Sara BaumeCongratulations to Sara Baume whose second book 'a line made by walking' has been shortlisted for the Goldsmiths Prize 2017. 'A line made by walking' charts a young artist's search for meaning and healing in rural Ireland. Struggling to cope with urban life and life in general, Frankie retreats to her family's rural house on "turbine hill," vacant since her grandmother's death three years earlier.

Listen back to Sara reading from and discussing 'a line made by walking' at our recent Contemporary Irish Authors series at the Central Library.

The Irish Revolution 1917-1923 - Maeve Casserly

The Irish RevolutionWhat happened in Ireland after the 1916 Rising? How did the political, economic and social landscape change and what brought about independence in 1922? Listen back to a three-part lecture series delivered by Maeve Casserly Dublin City Council’s Historians-in-Residence for the South East Area.  The lecture topics are:

  • Lecture 1 - Ireland in 1917
  • Lecture 2 - What was the War of Independence?
  • Lecture 3 - What was the Civil War?

Listen back to Dublin Festival of History 2016

Dublin Festival of HistoryHighlights from the Dublin Festival of History 2016 recorded live at Printworks Venue, Dublin Castle and at Dublin City Public Libraries featuring talks by Saul David, Roger Moorhouse, Alex Von Tunzelmann and many more Irish and International historians. The centenary of the 1916 Rising was marked with talks looking at key figures of the Rising and a panel discussion on how 1916 was commemorated. Other topics covered include Stalin's personal library, the Suez crisis, the First World War and the campaign for truth behind Hillsborough.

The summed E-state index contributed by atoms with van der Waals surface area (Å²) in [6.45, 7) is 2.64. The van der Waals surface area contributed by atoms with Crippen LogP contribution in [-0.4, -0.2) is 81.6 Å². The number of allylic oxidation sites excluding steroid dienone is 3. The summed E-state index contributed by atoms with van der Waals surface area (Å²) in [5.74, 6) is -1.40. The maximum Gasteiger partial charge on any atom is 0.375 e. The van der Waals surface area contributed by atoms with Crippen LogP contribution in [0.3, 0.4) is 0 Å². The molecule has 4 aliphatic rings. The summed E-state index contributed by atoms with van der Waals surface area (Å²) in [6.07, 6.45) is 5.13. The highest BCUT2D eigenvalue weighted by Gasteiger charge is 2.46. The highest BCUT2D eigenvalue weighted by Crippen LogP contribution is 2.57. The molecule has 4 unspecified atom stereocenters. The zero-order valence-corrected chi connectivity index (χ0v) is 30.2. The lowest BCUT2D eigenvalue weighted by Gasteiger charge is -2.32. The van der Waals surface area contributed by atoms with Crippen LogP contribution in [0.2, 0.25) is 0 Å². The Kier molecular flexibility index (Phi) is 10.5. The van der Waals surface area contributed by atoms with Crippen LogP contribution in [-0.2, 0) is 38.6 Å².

Dublin Festival of History is brought to you by Dublin City Council and is managed by Dublin City Public Libraries.

Don't forget Dublin Festival of History 2017 with over 90 free events in Dublin Castle, libraries and other venues begins this Friday, 29 September.

Anthony Horowitz in Conversation with Sinéad Crowley

Anthony HorowitzListen back to bestselling author Anthony Horowitz in conversation with author and RTÉ correspondent Sinéad Crowley, recorded in Dublin City Library & Archive, Pearse St on Thursday 14 September 2017 at 7pm. Hear the wonderfully entertaining Anthony Horowitz​ read from his latest novel 'The Word is Murder' and talk to Sinéad Crowley about what he reads, how he writes and the way he's seeking to change the classic template for murder mysteries.

We love this quote where Anthony remembers when he first discovered libraries and reading as a young boy at boarding school:
"I found a library and I began to read books. And books became to me much more than just a read, they became a lifeline, they became an escape"
 Anthony read from, and talked about his latest novel The Word is Murder, which is the first of a brilliant new detective series set in London featuring Detective Michael Hawthorne.

The Long Gaze Back chosen as Dublin: One City, One Book 2018

The Long Gaze BackDublin City Council’s Public Library Service is delighted to announce that The Long Gaze Back, An Anthology of Irish Women Writers edited by Sinéad Gleeson, is the Dublin: One City One Book choice for 2018. Published by New Island, the anthology spans four centuries and features some of Ireland’s most gifted writers.

Sinéad Gleeson said: "I'm thrilled and delighted on behalf of the 30 writers, past and present, that The Long Gaze Back is this year's Dublin: One City One Book choice. Anthologies are a platform for telling multiple stories and so many of the writers and their work included here are intrinsically connected to Dublin and its people. The book arose from a desire to amplify the voices of women who write, and being chosen for Dublin: One City One Book will help to introduce these talented writers to all kinds of new readers."